Library Journal Review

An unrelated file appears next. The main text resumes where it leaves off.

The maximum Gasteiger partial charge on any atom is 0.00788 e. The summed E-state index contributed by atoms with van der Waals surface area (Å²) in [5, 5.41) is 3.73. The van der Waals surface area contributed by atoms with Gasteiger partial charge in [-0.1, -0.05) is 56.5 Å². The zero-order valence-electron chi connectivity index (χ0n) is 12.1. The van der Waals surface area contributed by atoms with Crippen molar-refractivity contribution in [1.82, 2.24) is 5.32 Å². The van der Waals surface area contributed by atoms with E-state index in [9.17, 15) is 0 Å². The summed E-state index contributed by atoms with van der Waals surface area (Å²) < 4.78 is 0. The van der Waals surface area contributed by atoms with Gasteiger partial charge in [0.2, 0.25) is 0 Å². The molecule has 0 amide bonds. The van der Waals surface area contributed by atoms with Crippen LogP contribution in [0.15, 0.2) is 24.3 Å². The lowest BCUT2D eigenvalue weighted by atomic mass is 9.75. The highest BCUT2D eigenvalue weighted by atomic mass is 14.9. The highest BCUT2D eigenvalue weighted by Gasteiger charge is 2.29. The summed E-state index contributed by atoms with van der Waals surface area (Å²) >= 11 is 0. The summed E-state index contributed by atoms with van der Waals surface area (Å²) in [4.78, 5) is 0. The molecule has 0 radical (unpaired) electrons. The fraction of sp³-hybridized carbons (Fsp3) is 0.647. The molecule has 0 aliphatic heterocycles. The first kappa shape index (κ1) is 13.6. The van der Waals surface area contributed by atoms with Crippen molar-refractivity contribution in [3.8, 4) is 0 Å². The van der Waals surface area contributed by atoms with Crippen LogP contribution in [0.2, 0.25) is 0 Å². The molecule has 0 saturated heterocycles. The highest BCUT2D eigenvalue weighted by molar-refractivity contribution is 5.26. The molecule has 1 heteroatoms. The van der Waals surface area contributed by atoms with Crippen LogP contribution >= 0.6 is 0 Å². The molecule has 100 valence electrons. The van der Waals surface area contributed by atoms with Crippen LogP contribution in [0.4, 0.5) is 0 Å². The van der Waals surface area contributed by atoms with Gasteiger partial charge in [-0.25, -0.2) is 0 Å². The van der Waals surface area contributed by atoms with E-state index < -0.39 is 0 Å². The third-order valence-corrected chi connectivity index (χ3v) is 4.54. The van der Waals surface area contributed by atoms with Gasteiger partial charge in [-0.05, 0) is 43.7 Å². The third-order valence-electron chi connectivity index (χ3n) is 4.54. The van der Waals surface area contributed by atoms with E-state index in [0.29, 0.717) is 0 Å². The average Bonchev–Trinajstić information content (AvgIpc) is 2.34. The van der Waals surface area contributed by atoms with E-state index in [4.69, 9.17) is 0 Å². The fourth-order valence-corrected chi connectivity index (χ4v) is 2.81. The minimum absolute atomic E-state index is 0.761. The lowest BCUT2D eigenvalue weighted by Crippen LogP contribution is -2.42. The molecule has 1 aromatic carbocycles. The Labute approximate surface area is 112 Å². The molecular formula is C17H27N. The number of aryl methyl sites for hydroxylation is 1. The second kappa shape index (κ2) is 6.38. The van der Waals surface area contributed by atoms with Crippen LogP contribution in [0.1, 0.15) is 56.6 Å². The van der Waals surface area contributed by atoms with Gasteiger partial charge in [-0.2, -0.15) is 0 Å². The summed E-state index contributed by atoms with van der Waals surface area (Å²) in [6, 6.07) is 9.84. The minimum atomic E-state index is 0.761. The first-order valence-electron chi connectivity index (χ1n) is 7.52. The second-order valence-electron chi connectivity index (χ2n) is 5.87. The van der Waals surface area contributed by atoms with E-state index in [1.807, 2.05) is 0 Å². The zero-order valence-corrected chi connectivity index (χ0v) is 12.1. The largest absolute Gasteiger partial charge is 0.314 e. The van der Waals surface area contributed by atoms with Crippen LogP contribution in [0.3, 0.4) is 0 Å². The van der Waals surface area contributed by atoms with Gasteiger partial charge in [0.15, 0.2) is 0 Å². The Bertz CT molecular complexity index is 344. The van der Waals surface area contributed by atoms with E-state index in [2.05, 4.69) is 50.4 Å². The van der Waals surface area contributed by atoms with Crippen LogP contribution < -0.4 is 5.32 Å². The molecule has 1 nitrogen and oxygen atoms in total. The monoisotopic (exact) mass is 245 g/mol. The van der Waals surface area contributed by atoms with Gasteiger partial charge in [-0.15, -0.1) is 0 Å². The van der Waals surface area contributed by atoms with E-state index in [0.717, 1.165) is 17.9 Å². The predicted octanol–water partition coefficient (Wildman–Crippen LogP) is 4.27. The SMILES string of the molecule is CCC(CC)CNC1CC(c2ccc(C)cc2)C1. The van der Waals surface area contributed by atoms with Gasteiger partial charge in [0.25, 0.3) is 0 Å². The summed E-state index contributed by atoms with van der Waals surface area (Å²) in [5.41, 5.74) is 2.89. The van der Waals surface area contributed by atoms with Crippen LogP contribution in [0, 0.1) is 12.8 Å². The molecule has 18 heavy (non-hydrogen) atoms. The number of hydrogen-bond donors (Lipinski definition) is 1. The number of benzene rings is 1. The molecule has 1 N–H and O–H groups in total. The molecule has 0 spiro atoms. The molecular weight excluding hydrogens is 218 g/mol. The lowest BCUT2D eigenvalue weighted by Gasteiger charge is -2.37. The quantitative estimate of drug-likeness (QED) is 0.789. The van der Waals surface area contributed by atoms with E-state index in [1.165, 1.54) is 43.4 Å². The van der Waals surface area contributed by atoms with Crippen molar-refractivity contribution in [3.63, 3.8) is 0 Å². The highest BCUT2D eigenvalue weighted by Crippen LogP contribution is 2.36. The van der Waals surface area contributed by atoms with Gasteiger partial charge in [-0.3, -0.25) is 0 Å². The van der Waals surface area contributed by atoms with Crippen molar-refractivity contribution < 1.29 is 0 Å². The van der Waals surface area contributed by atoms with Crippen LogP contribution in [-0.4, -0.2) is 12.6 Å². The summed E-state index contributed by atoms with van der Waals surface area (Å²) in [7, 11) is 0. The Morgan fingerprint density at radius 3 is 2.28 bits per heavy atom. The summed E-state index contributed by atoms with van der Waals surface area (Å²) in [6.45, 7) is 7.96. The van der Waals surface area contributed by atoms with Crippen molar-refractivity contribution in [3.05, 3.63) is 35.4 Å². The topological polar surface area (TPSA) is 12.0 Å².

In his latest Cotton Malone thriller, Berry takes on contemporary history as he weaves another tale of conspiracy and intrigue. Malone becomes entangled in an issue that harkens back to his first assignment with the Justice Department. Eighteen years prior, Malone was a navy attorney on the brink of career suicide when DOJ lawyer Stephanie Nelle offered him an assignment to recover a rare coin allegedly lying at the bottom of the ocean off the Dry Tortugas in the Caribbean. What seems like a simple assignment turns into a dangerous mission involving Cuba, the FBI, and the assassination of Martin Luther King Jr. The narration is told mostly in flashback, as Malone remembers the twists and turns of that first case. As fast-paced and exciting as all his previous books, this is another winner in the author's best-selling series. VERDICT Berry's fans will not be disappointed. He has a knack for presenting alternative history that seems as though it might be true. [See Prepub Alert, 9/25/17; April 2018 marks the 50th anniversary of King's assassination.]-Sandra Knowles, South Carolina State Lib., Columbia © Copyright 2017. Library Journals LLC, a wholly owned subsidiary of Media Source, Inc. No redistribution permitted.